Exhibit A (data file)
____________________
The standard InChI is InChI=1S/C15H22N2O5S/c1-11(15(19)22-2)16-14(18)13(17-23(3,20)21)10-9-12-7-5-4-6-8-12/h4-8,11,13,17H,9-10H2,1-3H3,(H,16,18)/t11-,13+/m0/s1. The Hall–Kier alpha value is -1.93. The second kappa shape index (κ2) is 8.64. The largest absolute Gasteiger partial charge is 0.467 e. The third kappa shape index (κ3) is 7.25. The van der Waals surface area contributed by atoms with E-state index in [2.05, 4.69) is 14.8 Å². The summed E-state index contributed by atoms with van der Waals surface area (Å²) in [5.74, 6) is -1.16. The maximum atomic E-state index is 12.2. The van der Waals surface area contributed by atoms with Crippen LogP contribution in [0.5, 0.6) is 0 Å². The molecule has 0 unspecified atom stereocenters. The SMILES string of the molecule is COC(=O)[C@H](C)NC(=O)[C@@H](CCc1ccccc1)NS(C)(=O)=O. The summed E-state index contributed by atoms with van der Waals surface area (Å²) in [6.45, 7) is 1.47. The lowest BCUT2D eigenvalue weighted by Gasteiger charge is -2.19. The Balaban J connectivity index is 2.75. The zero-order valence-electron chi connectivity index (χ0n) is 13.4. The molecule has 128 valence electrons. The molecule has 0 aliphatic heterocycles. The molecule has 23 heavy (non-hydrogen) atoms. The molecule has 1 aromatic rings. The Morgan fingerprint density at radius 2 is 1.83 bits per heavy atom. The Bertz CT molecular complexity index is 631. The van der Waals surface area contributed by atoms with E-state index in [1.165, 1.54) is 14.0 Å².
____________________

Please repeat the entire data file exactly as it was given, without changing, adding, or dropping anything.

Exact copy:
The standard InChI is InChI=1S/C15H22N2O5S/c1-11(15(19)22-2)16-14(18)13(17-23(3,20)21)10-9-12-7-5-4-6-8-12/h4-8,11,13,17H,9-10H2,1-3H3,(H,16,18)/t11-,13+/m0/s1. The Hall–Kier alpha value is -1.93. The second kappa shape index (κ2) is 8.64. The largest absolute Gasteiger partial charge is 0.467 e. The third kappa shape index (κ3) is 7.25. The van der Waals surface area contributed by atoms with E-state index in [2.05, 4.69) is 14.8 Å². The summed E-state index contributed by atoms with van der Waals surface area (Å²) in [5.74, 6) is -1.16. The maximum atomic E-state index is 12.2. The van der Waals surface area contributed by atoms with Crippen LogP contribution in [0.5, 0.6) is 0 Å². The molecule has 0 unspecified atom stereocenters. The SMILES string of the molecule is COC(=O)[C@H](C)NC(=O)[C@@H](CCc1ccccc1)NS(C)(=O)=O. The summed E-state index contributed by atoms with van der Waals surface area (Å²) in [6.45, 7) is 1.47. The lowest BCUT2D eigenvalue weighted by Gasteiger charge is -2.19. The Balaban J connectivity index is 2.75. The zero-order valence-electron chi connectivity index (χ0n) is 13.4. The molecule has 128 valence electrons. The molecule has 0 aliphatic heterocycles. The molecule has 23 heavy (non-hydrogen) atoms. The molecule has 1 aromatic rings. The Morgan fingerprint density at radius 2 is 1.83 bits per heavy atom. The Bertz CT molecular complexity index is 631. The van der Waals surface area contributed by atoms with E-state index in [1.165, 1.54) is 14.0 Å².